Objectives: (1) To compare the prevalence of antenatal admissions and mean length of stay among women with opioid-affected and non-opioid-affected deliveries; (2) examine predictors of admission; and (3) describe the most common discharge diagnoses in each group.
Methods: Using data from seven states in the State Inpatient Databases for varying years between 2009 and 2014, delivery hospitalizations among women 18 years of age and older were identified and classified as opioid-affected or non-opioid-affected. Antenatal admissions were linked to deliveries. The antenatal admission ratio and mean length of stay for each group were calculated; the percentage of deliveries in each group with no, any, one, two, or three or more antenatal admissions were compared with t-tests. Logistic regression models estimated odds of any antenatal admission, stratified by opioid-affected and non-opioid-affected deliveries. Frequencies were tabulated for the ten most common discharge diagnoses in each group.
Results: Of 2,684,970 deliveries, 14,765 were opioid-affected. Admissions among women with opioid-affected deliveries were more prevalent (26.4 per 100 deliveries) compared to 6.7 among women with non-opioid-affected deliveries and were associated with a 1.5-day longer mean length of stay. The presence of a behavioral health condition was associated with higher odds of antenatal admission in both groups, with a particularly strong association among women with opioid-affected deliveries. Six of the ten most common diagnoses for admissions prior to opioid-affected deliveries were behavioral health-related.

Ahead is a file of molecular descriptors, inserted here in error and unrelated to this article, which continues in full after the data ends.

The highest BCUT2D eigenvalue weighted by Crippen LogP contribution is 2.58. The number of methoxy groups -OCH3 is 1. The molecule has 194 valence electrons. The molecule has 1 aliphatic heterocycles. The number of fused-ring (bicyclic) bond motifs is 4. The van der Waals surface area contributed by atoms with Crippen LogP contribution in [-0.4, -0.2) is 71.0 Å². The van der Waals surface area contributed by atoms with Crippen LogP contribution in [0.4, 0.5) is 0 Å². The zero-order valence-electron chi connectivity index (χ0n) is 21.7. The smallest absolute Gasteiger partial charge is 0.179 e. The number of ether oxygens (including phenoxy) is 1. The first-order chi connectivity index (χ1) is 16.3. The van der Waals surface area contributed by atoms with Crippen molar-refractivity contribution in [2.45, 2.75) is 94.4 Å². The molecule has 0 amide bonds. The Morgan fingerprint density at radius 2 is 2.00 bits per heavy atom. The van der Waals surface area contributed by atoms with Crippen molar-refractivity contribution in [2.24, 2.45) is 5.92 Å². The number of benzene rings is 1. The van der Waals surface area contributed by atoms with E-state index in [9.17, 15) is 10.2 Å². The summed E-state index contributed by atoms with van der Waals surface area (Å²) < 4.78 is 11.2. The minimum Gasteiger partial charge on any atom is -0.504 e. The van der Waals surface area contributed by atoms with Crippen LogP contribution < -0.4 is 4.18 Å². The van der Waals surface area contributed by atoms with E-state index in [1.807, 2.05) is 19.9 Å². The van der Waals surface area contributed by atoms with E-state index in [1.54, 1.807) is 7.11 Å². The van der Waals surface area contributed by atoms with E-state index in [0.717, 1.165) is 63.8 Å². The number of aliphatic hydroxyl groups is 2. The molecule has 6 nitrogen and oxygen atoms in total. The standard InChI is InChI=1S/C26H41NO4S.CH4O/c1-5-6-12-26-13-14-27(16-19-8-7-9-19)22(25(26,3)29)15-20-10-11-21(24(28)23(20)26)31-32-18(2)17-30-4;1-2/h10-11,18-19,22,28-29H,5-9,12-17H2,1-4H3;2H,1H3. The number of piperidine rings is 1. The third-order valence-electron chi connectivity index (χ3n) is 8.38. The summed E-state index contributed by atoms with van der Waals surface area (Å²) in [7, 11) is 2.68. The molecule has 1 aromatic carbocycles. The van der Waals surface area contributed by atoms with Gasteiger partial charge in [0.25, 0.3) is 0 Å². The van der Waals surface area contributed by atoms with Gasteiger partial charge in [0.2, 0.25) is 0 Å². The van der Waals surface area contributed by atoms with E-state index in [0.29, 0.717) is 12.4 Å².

Conclusions for practice: These results highlight the importance of addressing the large burden of behavioral health conditions among pregnant women, especially those with opioid dependence and abuse.
Keywords: Antenatal admission; Behavioral health; Mental health; Opioid use disorder; Substance use disorder.